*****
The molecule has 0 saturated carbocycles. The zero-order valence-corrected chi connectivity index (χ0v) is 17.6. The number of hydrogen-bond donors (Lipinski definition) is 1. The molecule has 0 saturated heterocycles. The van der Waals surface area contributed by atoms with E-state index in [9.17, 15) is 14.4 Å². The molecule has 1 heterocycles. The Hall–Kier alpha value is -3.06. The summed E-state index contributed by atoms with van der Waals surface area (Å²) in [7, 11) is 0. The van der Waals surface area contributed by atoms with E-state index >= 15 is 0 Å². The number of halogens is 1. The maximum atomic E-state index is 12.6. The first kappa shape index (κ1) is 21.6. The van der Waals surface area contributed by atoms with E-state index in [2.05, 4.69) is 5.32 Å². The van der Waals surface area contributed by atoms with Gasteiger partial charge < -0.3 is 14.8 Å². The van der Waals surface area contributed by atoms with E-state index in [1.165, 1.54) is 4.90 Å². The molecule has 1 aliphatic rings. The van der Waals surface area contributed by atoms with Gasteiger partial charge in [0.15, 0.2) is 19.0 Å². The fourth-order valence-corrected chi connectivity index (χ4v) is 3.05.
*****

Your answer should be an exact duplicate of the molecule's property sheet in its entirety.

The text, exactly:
The molecule has 0 saturated carbocycles. The zero-order valence-corrected chi connectivity index (χ0v) is 17.6. The number of hydrogen-bond donors (Lipinski definition) is 1. The molecule has 0 saturated heterocycles. The van der Waals surface area contributed by atoms with E-state index in [9.17, 15) is 14.4 Å². The molecule has 1 heterocycles. The Hall–Kier alpha value is -3.06. The summed E-state index contributed by atoms with van der Waals surface area (Å²) in [7, 11) is 0. The van der Waals surface area contributed by atoms with E-state index >= 15 is 0 Å². The number of halogens is 1. The maximum atomic E-state index is 12.6. The first kappa shape index (κ1) is 21.6. The van der Waals surface area contributed by atoms with E-state index in [2.05, 4.69) is 5.32 Å². The van der Waals surface area contributed by atoms with Gasteiger partial charge < -0.3 is 14.8 Å². The van der Waals surface area contributed by atoms with E-state index in [1.165, 1.54) is 4.90 Å². The molecule has 1 aliphatic rings. The van der Waals surface area contributed by atoms with Gasteiger partial charge in [0.15, 0.2) is 19.0 Å². The fourth-order valence-corrected chi connectivity index (χ4v) is 3.05.